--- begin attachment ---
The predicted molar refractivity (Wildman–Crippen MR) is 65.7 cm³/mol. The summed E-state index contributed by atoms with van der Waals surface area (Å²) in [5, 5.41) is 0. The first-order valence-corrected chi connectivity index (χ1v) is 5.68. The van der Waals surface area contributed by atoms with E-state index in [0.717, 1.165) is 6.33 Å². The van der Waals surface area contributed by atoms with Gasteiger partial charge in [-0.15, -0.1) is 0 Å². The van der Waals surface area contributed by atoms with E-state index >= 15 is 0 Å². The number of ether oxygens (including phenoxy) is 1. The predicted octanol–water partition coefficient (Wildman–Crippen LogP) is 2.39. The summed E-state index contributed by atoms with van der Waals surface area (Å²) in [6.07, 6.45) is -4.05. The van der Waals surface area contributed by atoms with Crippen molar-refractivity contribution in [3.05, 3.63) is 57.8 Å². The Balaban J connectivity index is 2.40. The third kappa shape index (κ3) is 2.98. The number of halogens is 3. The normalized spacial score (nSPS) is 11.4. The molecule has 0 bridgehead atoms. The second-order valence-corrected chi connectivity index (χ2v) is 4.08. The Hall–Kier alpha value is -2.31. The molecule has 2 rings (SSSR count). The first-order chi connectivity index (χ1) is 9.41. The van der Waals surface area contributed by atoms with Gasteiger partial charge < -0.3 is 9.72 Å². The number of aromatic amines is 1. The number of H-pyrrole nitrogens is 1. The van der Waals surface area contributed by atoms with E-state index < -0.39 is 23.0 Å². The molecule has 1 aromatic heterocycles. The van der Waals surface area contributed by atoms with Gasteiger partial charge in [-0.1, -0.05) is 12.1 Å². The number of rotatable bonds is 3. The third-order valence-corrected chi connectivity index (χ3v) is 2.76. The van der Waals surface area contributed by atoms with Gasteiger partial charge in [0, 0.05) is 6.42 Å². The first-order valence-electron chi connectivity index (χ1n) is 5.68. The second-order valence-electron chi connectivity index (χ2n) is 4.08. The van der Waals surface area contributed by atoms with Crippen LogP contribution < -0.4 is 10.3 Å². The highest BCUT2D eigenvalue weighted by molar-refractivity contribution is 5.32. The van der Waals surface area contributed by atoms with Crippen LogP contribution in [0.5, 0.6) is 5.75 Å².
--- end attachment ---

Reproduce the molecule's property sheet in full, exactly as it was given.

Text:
The predicted molar refractivity (Wildman–Crippen MR) is 65.7 cm³/mol. The summed E-state index contributed by atoms with van der Waals surface area (Å²) in [5, 5.41) is 0. The first-order valence-corrected chi connectivity index (χ1v) is 5.68. The van der Waals surface area contributed by atoms with E-state index in [0.717, 1.165) is 6.33 Å². The van der Waals surface area contributed by atoms with Gasteiger partial charge in [-0.15, -0.1) is 0 Å². The van der Waals surface area contributed by atoms with E-state index >= 15 is 0 Å². The number of ether oxygens (including phenoxy) is 1. The predicted octanol–water partition coefficient (Wildman–Crippen LogP) is 2.39. The summed E-state index contributed by atoms with van der Waals surface area (Å²) in [6.07, 6.45) is -4.05. The van der Waals surface area contributed by atoms with Crippen molar-refractivity contribution in [3.05, 3.63) is 57.8 Å². The Balaban J connectivity index is 2.40. The third kappa shape index (κ3) is 2.98. The number of halogens is 3. The normalized spacial score (nSPS) is 11.4. The molecule has 0 bridgehead atoms. The second-order valence-corrected chi connectivity index (χ2v) is 4.08. The Hall–Kier alpha value is -2.31. The molecule has 2 rings (SSSR count). The first-order chi connectivity index (χ1) is 9.41. The van der Waals surface area contributed by atoms with Gasteiger partial charge < -0.3 is 9.72 Å². The number of aromatic amines is 1. The number of H-pyrrole nitrogens is 1. The van der Waals surface area contributed by atoms with E-state index < -0.39 is 23.0 Å². The molecule has 1 aromatic heterocycles. The van der Waals surface area contributed by atoms with Gasteiger partial charge in [-0.1, -0.05) is 12.1 Å². The number of rotatable bonds is 3. The third-order valence-corrected chi connectivity index (χ3v) is 2.76. The van der Waals surface area contributed by atoms with Gasteiger partial charge in [0, 0.05) is 6.42 Å². The first-order valence-electron chi connectivity index (χ1n) is 5.68. The second-order valence-electron chi connectivity index (χ2n) is 4.08. The van der Waals surface area contributed by atoms with Crippen LogP contribution < -0.4 is 10.3 Å². The highest BCUT2D eigenvalue weighted by molar-refractivity contribution is 5.32. The van der Waals surface area contributed by atoms with Crippen LogP contribution in [0.5, 0.6) is 5.75 Å².